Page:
Prayer Monday – Ukraine

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Ukraine, a former member of the communist USSR, achieved it’s independence in 1991. It is a country of just under 48.5 million people. Of those 48.5 million people around 79% claim to be followers of Christ while just under 4% claim to be evangelicals. Since 1991 it has been a struggle to take advantage of it’s economic resources. There has been a rapid increase in alcoholism and the number infected with the AIDS virus.

While Chernobyl seems like a distant memory to most people in the past, it still very much is influencing the lives of those in Ukraine. Even though it occurred in 1986 it is still impacting the environment and causing disease and death.

There is hope though, for sure. Ukraine was once considered the “Bible belt” of the former Soviet Union, but major persecution of the church occurred during Soviet rule. The perseverance of believers through that persecution and oppression has paid off as there is a new spiritual ambition and vision that has not been seen before in Ukraine. A blossoming of agencies also followed independence with Ukrainians now working in outreach (evangelism, literature, media), with children (in summer camps and schools), and especially in humanitarian work (with prisoners, hospitals, orphanages and soup kitchens). Pentecostals/charismatics and Baptists minister both within Ukraine and without, sending missionaries to other former Soviet states

Please join me in praying for:

  • Those affected by Chernobyl.
  • Forgiveness towards the communists.
  • The continued missions work, both in and outside of their country.
  • The different churches to come together and work towards a common goal of seeing others come to Christ.

Posted on September 10, 2013, in Prayer Monday and tagged , , , , , , , , , , . Bookmark the permalink. 2 Comments.

  1. Thank you, Jake! Now that I live in Ukraine (going on 6 months), I am so thankful for your prayers for these dear people! Let me give everyone a little closer picture of them:

    I work in Odessa with a small Presbyterian church plant with 40-50 members. They are a close-knit community, and yet there is brokenness in that church, because there is brokenness in Ukraine…brokenness from the years of communism and Russian oppression. During the 20th century, Ukraine lost almost a third of its population (around 15 million people) as a result of famine, the second World War (including prison and labor camps), and mass repressions. Since Ukraine has only been an independent country for 22 years, they are still establishing a new identity and dealing with a lot of corruption in their government systems.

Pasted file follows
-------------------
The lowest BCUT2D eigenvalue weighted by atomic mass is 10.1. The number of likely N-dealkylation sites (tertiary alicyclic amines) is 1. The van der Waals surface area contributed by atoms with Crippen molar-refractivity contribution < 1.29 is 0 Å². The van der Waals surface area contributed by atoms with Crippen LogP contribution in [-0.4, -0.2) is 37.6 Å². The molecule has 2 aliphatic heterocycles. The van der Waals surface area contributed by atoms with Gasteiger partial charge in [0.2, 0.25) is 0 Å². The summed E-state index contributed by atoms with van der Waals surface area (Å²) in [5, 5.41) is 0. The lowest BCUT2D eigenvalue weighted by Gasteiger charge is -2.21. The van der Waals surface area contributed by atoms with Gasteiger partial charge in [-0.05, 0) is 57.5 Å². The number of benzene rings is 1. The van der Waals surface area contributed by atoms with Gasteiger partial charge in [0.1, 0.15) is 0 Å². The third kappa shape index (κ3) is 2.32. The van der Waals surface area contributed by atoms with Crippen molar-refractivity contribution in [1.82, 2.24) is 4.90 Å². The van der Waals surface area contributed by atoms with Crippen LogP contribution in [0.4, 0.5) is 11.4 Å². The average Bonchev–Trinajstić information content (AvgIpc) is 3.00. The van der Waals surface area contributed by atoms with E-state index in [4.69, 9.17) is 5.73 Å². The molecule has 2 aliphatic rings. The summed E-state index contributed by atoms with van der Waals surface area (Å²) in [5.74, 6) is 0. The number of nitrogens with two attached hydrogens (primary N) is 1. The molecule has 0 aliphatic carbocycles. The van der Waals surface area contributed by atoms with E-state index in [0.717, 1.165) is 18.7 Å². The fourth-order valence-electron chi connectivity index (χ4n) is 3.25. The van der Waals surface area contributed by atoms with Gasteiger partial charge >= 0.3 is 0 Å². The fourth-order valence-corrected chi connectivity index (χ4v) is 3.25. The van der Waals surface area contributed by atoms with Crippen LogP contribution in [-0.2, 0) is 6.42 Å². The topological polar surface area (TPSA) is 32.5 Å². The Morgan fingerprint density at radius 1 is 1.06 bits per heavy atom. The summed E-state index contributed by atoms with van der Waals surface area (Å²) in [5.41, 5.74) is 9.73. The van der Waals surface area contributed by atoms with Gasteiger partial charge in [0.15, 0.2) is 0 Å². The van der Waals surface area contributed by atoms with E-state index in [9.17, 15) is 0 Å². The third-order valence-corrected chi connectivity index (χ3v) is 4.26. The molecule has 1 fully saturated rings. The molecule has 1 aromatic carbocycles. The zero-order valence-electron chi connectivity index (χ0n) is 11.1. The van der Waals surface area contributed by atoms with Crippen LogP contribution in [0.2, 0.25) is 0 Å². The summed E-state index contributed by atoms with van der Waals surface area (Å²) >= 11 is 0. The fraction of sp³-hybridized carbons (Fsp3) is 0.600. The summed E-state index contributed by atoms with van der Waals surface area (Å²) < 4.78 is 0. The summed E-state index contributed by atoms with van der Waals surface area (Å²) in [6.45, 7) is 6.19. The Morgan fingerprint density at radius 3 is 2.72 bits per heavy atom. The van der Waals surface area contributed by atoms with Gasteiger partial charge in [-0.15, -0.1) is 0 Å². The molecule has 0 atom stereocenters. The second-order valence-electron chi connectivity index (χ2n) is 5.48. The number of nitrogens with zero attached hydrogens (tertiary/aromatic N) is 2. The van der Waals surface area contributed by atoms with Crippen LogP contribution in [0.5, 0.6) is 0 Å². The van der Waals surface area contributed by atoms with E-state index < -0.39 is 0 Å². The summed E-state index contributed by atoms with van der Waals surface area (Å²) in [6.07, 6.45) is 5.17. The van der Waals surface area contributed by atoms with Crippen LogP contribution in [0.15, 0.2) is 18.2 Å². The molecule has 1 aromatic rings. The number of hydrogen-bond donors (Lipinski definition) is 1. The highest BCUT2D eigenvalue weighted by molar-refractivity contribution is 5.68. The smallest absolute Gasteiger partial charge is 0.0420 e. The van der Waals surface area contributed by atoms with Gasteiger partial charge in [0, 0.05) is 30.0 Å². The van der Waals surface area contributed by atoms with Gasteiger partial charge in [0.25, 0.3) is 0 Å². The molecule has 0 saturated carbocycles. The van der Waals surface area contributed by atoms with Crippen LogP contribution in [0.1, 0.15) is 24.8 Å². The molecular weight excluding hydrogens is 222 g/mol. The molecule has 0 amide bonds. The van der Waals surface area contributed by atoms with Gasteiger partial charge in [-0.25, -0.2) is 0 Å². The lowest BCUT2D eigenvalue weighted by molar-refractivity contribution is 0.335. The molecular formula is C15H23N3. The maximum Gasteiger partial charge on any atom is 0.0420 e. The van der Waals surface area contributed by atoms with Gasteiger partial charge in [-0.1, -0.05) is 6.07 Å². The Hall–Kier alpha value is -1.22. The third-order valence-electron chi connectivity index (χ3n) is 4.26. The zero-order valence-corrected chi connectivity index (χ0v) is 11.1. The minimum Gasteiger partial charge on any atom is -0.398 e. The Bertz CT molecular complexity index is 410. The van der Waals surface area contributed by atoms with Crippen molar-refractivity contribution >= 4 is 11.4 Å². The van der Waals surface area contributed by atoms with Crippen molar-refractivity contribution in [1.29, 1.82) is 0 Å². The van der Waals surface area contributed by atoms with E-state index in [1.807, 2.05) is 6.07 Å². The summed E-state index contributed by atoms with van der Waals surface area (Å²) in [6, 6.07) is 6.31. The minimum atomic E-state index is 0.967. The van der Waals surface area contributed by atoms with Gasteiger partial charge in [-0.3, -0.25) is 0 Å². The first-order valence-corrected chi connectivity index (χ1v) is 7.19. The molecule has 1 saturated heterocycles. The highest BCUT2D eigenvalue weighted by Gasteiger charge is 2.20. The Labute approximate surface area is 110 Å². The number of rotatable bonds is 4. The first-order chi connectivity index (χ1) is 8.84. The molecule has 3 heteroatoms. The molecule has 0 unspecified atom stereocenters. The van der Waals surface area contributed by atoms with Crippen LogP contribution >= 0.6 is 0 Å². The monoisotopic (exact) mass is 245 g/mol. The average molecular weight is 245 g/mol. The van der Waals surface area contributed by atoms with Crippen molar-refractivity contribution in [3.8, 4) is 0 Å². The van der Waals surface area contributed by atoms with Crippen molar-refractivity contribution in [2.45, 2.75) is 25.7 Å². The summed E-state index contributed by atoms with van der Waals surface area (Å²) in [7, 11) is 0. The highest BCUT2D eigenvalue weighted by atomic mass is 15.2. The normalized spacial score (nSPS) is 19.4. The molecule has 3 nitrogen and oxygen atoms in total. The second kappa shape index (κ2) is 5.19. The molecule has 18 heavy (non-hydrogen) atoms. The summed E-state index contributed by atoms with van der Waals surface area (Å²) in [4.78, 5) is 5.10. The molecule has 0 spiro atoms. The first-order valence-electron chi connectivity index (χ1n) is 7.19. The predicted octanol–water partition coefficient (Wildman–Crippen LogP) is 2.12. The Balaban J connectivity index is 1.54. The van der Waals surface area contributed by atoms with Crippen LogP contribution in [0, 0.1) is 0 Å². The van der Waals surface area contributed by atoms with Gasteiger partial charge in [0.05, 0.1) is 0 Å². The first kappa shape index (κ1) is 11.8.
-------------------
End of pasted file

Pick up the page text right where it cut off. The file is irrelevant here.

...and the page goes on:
Ukrainians are still figuring out who they are and how they are to heal from a history full of hurt. Many men there are absent husbands and absent fathers. Ukrainian women need help rebuilding broken lives in the midst of a broken society. Some are raising children by themselves, some have little sense of modesty or little understanding of chastity; many have no intimate friends or experience with emotional vulnerability, spiritual discipline or accountability. The traditional Orthodox Church seems to provide nothing but rituals, rules, holidays, icons and superstitions.

    That’s why I’m here, working with this evangelical church. In their struggle with poor self-image and depression, Ukrainians need to understand how the gospel of Christ speaks into every aspect of their lives—including their past, present, and future. I know that God can use my own experience with brokenness to reach these women in their brokenness. Our team (with Mission to the World, part of the Presbyterian Church of America) is working to establish churches in several cities, led by national pastors. I have started a couple Bible studies already. The men on our team have a burden to teach the men in the church what it means to be a servant-leader…like Christ. We are also trying to teach this church how to use their gifts and how to reach out into their own community. Please pray that God will make Himself known through these churches and bring hope and healing to this country. Thank you so much!
    Robin

    https://www.facebook.com/RobininUkraine

    • No thank you Robin. I know am more educated about Ukraine than I was before, I know the same goes for anyone who reads this blog. I have been praying for you already and I hope my readers will add you to that list.
      Please pray for Robin and her work in Ukraine and check out her Facebook group so you can see all of the amazing things that God is doing through her!

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